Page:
Global experience has shown that dependence on the curative care does not sort out our healthcare problems. It is therefore needed to spend more on preventive aspect. The strengthening of primary health care is the only way to have Universal Health Care. The public health spending thus has to be increased to minimum of 2.5% immediately followed by raising it to 4% in subsequent years. Availability of medicines in public healthcare facilities should be ensured as major chunk of expenses is incurred on purchasing medicines.




The retraction by the Health Minister after public outcry that there is no such plan to handover government hospitals to the private sector is to be viewed with skepticism. He has said that this was to strengthen the public health system by inviting private specialists to give healthcare in the government hospitals and that this could be a trial in few selected hospitals. The excuse that government has dearth of doctors and therefore need for Public Private Partnership is not a correct understanding. It is because of lack facilities and infrastructure in the state hospitals that many doctors trained in various specialties do not opt for state services. After all they want to utilize their talent to the best of their ability. This is just an alibi to handover public sector facilities to the private sector. Handing over state sector hospitals for better services  has already been experimented and failed in the state of Bihar. Medical education forms the basis of training of doctors. Due to exorbitant fees in the private medical colleges in the state many deserving students cannot get admission in the medical course. Last year when some Private Medical colleges increased tuition fees arbitrarily the Minister stood with them and supported their increase in fees. This has already put much burden on the medical students and their families. Expensive medical education coupled with expensive healthcare delivery system under the PPP mode will make healthcare even more expensive.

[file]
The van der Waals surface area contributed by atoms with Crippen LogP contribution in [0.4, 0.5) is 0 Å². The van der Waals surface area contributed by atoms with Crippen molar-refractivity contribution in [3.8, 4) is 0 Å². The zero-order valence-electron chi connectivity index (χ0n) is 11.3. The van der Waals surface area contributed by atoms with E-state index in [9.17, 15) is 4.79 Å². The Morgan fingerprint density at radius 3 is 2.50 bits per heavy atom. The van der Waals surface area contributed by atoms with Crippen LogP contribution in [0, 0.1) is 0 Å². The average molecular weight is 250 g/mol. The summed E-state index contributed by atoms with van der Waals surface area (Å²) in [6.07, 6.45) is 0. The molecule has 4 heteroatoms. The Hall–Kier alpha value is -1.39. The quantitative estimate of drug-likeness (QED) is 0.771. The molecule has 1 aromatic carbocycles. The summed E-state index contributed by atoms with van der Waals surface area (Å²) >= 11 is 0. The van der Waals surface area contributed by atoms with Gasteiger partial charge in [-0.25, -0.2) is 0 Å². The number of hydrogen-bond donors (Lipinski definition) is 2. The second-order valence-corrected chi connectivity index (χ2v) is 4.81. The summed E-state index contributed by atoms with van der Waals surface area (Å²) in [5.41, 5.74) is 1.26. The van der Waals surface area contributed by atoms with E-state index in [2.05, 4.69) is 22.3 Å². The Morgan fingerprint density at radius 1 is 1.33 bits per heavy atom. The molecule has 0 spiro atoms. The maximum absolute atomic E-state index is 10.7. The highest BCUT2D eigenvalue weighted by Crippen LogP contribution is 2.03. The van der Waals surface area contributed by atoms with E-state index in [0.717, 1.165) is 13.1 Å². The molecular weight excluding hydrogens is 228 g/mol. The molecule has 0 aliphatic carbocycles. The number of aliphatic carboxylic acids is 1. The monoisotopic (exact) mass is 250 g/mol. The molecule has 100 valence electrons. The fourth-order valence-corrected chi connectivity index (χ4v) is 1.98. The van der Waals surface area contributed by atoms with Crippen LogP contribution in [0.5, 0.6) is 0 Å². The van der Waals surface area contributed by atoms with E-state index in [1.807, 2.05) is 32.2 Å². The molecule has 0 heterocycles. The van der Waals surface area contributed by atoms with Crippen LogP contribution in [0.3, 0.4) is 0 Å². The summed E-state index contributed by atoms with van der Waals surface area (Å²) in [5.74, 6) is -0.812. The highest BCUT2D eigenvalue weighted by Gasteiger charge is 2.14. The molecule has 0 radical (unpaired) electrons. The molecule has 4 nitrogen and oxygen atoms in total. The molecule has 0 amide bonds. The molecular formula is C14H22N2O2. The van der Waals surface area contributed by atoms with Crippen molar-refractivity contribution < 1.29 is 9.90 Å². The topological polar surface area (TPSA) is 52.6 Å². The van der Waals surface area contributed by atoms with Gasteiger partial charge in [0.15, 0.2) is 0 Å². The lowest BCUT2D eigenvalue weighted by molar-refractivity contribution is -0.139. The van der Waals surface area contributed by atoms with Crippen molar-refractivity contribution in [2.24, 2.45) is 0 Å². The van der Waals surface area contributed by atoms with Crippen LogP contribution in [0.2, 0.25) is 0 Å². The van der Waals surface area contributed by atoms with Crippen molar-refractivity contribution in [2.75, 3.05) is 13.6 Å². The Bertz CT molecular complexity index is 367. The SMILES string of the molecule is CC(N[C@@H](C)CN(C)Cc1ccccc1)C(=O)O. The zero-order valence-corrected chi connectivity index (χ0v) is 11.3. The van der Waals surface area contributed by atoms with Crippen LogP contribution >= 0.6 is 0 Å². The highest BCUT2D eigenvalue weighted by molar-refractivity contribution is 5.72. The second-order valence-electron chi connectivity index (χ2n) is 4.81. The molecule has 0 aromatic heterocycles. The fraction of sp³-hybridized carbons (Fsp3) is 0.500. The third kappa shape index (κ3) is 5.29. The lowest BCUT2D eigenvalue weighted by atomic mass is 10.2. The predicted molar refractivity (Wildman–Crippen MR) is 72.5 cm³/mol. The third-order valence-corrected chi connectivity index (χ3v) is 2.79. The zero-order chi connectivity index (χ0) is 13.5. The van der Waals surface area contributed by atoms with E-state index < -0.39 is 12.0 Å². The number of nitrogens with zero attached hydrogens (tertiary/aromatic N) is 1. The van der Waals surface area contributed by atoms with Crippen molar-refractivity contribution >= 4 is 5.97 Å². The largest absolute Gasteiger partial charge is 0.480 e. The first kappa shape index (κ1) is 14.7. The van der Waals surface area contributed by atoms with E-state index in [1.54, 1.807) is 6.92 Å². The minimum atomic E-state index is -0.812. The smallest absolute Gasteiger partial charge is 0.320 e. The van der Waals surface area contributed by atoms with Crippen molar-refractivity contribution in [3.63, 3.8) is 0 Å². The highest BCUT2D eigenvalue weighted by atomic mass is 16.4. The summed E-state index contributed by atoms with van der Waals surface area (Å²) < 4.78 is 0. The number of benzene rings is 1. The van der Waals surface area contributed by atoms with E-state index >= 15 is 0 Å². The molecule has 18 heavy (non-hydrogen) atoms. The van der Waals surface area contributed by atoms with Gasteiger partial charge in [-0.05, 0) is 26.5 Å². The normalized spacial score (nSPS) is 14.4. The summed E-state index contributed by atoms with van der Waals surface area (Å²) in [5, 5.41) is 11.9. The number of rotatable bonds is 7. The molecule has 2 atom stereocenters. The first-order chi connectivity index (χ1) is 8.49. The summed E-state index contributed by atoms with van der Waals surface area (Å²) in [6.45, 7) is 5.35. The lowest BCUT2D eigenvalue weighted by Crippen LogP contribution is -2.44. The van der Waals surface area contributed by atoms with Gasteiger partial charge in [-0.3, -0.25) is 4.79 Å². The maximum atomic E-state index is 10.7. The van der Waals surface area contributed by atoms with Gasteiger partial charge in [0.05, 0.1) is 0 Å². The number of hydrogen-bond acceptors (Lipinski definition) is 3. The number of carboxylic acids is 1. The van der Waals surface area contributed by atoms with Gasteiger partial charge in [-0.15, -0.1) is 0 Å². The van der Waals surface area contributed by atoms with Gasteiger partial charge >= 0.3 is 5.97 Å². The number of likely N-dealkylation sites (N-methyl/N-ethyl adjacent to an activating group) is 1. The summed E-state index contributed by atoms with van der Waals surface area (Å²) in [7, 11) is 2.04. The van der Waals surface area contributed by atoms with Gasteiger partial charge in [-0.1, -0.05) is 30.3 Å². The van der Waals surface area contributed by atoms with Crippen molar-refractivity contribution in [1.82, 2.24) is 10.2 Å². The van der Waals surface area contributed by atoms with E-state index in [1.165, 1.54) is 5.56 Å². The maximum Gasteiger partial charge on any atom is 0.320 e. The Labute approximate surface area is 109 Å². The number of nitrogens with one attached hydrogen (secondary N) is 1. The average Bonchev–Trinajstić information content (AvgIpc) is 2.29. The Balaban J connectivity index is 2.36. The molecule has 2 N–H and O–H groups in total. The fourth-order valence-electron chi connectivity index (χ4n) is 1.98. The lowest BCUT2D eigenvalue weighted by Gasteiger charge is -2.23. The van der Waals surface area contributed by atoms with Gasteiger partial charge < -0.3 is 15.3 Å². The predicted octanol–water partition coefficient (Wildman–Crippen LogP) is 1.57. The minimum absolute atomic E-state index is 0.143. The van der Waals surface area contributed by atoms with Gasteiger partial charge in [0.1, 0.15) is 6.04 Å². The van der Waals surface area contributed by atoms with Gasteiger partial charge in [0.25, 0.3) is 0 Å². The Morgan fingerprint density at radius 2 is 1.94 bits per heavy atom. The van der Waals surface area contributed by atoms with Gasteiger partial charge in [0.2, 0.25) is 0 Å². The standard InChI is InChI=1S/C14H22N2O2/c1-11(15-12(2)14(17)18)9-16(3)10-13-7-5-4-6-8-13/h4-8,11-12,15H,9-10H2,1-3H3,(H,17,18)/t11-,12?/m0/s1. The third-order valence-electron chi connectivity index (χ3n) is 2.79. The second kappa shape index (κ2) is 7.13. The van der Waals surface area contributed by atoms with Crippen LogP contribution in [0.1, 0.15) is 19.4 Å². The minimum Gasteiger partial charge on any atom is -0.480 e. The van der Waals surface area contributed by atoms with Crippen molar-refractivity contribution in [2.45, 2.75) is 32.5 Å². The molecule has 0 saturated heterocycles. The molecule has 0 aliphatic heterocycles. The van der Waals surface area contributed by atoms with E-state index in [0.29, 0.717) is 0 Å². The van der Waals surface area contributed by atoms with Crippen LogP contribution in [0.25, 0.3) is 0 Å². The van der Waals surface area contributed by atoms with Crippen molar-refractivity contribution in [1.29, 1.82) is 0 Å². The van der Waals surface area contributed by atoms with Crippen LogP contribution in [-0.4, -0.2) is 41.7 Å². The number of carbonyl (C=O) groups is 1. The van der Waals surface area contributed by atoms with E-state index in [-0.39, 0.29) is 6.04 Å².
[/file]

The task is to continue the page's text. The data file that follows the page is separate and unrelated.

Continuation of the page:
It is important to control the corruption in the healthcare system rather than handing over the government hospitals to the private sector. The corporate sector would jump into this and will further enhance the atmosphere to a unaffordable health care. The statutory & regulatory bodies should be strengthened to control the unfair happenings in the healthcare and check the prices of drugs and medical devices. 


It is the duty of the government to provide healthcare to its citizens. India is signatory to the Alma Ata declaration for universal healthcare and is thus bound by this international treaty. However successive governments have failed to keep their promises. But by handing over its own hospitals the state government has completely washed off its hands from its responsibility.



  • Bahuguna P, Mukhopadhyay I, Chauhan AS, Rana SK, Selvaraj S, Prinja S (2018) Sub-national health accounts: Experience from Punjab State in India. PLoS ONE 13(12): e0208298.https://doi.org/10.1371/journal.pone.0208298, it was reported that ‘In 2013–14.
  • Singh T, Bhatnagar N, Singh G, Kaur M, Kaur S, Thaware P, Kumar R. Health-care utilization and expenditure patterns in the rural areas of Punjab, India. J Family Med Prim Care [serial online] 2018 [cited 2019 Jan 21];7:39-44. Available from: http://www.jfmpc.com/text.asp?2018/7/1/39/231571)


Dr Arun Mitra                                            Dr G S Grewal